Kapoor: Closing tax havens could pay for health care


Story Transcript

PAUL JAY, SENIOR EDITOR, TRNN: Welcome back to The Real News Network. We’re talking to Sony Kapoor. Sony is managing director of Re-Define, Rethinking Development, Finance & Environment, an international think tank promoting financial-system reform, and he used to work at Lehman Brothers and had an inside view of Wall Street. Thanks for joining us again, Sony.

SONY KAPOOR, MANAGING DIRECTOR, RE-DEFINE: You’re welcome.

JAY: So in the first segment of the interview, we talked about three very straightforward but rather powerful things that could be passed as public policy that would limit the power of global finance capital. Number one, we said a Tobin tax, which is essentially tax international speculative trading at some point under 1 percent, more than 1 percent, depending how much effect you want to have. Number two, tax unearned revenue at least at the same levels of earned revenues, and close down tax havens, which would probably be in the trillions of dollars if one were to actually recoup or recover those taxes. And that’s sort of my question, Sony. There’s been this great debate in the last few months in the United States about paying for the health-care system, a new health-care reform. If tax havens were closed down, would that be in the kind of numbers that would pay for health care? And if the answer to that’s yes, how come we haven’t heard a word about it?

KAPOOR: You haven’t, because the finance sector and those who are enmeshed within tax havens don’t want you to hear about it. What you have is, if this closing down of tax havens were actually to happen, it’s not just that you will make an additional tax revenue of somewhere between $100 billion to $300 billion every year, which is a rough estimate of how much tax revenue is lost to tax havens by the United States.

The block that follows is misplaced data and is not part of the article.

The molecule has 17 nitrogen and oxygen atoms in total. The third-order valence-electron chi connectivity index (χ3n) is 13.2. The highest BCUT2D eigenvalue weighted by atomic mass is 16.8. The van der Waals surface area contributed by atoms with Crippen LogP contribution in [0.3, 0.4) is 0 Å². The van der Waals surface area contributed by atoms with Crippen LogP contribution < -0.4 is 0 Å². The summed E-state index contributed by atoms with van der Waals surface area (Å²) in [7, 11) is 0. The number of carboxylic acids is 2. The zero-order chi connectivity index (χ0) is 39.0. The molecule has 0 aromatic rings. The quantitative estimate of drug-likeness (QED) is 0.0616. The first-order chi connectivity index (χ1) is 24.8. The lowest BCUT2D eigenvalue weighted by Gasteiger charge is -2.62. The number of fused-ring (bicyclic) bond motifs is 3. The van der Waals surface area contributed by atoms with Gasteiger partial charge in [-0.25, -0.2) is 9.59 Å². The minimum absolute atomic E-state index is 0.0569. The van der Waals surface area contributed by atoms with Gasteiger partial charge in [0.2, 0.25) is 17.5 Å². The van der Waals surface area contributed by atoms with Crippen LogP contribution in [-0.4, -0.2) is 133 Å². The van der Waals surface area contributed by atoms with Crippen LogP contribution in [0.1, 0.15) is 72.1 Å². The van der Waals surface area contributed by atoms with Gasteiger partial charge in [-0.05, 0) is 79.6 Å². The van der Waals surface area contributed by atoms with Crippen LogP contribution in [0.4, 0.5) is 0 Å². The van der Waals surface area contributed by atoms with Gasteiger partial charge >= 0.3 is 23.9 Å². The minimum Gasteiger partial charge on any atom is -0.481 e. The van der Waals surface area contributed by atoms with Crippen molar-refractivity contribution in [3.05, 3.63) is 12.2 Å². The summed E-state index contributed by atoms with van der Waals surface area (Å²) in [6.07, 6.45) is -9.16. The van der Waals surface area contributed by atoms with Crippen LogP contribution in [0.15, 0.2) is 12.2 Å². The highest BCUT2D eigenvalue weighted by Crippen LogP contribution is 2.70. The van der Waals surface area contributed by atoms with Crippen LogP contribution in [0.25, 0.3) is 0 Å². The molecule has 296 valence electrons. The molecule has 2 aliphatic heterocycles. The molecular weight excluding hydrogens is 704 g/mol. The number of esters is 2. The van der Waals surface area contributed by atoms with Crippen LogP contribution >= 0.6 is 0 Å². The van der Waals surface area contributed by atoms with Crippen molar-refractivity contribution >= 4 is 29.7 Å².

JAY: But that’s almost the number they’re talking about for ten years of health-care reform, if they’re talking just under $1 trillion over ten years. So you’re talking about the same amount of money.

KAPOOR: Something along those lines. But it’s not just that you will recover. You will also recover—there will be a one-off benefit of a significantly larger amount when the money is first brought onshore. So what we are talking about is a possible one-off, significantly higher number for tax revenue, which perhaps could partially offset the costs of the bailout and make sure that the little people who pay taxes are not held liable for the ills of the financial sector, and in addition to that a recurring increase in tax revenue, which could go towards funding at least some, if not all, of the costs of providing health care, universal health care in the United States.